Most of them seemed to hate it because they couldn't understand it. We would come in to the studio with no plan whatsoever, and then 30 minutes we had, what we believed anyway, was a masterpiece. I mean, in Hollywood, people pay tens of millions of dollars to make a film that is usually less entertaining and of lower artistic quality than an episode of the Threee Geniuses, which was made for free--unless you count the $10 spent on the U-matic ¾-inch video tape. Sometimes they would purposely try to mess up our shows, writing snide comments with the character generator. We were also banned from the studio for six months once because some guests of our show ended up pepper-spraying each other in the studio. The entire time this was all happening, the cable companies were desperately trying to get rid of public access because they didn't want to pay for it. Public access television was this magical thing that only happened because most cable stations were forced to have it by the cities that gave them their local monopolies. And most of these deals were made in the late '60s and early '70s when cities (and even cable companies) were more into promoting channels of free expression than they are today. And finally, the cable companies won, and there is no public access in Los Angeles anymore.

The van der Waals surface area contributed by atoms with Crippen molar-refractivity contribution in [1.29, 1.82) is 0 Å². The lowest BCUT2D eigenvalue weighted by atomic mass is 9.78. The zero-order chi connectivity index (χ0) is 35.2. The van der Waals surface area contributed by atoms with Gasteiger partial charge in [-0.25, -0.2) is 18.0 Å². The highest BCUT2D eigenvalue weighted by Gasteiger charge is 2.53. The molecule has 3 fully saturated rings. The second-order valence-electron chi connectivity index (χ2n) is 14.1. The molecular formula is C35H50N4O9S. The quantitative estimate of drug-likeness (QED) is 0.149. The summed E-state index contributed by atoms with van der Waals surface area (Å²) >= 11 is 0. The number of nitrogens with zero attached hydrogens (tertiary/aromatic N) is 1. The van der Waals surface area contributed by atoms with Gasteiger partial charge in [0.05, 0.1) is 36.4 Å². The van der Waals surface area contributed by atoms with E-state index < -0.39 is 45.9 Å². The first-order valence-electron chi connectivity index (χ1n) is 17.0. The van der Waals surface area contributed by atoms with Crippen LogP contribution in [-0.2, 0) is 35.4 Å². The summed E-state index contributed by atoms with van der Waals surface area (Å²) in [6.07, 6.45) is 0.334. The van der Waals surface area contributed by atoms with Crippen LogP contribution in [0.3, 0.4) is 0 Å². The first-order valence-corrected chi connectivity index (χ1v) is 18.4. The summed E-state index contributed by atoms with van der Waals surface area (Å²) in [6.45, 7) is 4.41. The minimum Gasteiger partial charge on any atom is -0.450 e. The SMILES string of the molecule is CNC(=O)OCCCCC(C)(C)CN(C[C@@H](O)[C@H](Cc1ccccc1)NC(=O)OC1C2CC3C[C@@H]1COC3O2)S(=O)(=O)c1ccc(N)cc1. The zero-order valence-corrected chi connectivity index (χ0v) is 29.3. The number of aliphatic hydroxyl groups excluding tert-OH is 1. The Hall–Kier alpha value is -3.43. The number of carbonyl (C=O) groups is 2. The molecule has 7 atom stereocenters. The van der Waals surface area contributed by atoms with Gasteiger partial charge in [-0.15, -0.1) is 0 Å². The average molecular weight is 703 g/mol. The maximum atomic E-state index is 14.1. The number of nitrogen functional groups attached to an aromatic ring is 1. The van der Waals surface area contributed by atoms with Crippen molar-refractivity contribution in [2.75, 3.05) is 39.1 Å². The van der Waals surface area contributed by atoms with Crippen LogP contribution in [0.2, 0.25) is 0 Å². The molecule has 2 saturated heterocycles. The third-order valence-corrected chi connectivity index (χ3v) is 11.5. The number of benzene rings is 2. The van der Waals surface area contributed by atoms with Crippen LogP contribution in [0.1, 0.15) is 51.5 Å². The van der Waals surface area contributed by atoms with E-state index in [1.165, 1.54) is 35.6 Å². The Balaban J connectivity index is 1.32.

Tell me about the technical aspects. What kinds of boundaries were you trying to push visually or conceptually?
We would go into the studio and just go crazy on all the buttons, mixing in videos, and cutting the show as quickly as our fingers could move. And we didn't care if the colors exceeded FCC allowances, so that they could theoretically bleed into other channels, or if the show just became a series of glitches or octuple exposures. We would make the cameras do all kinds of crazy things too, so the entire picture seemed to be warping uncontrollably. Then Don Bolles joined our show and did much of the sound. He would run everything through these outdated reel-to-reel tape machines so that the entire show would often descend into infinite echo.
Who were the biggest, favorite stars/characters seen on the show?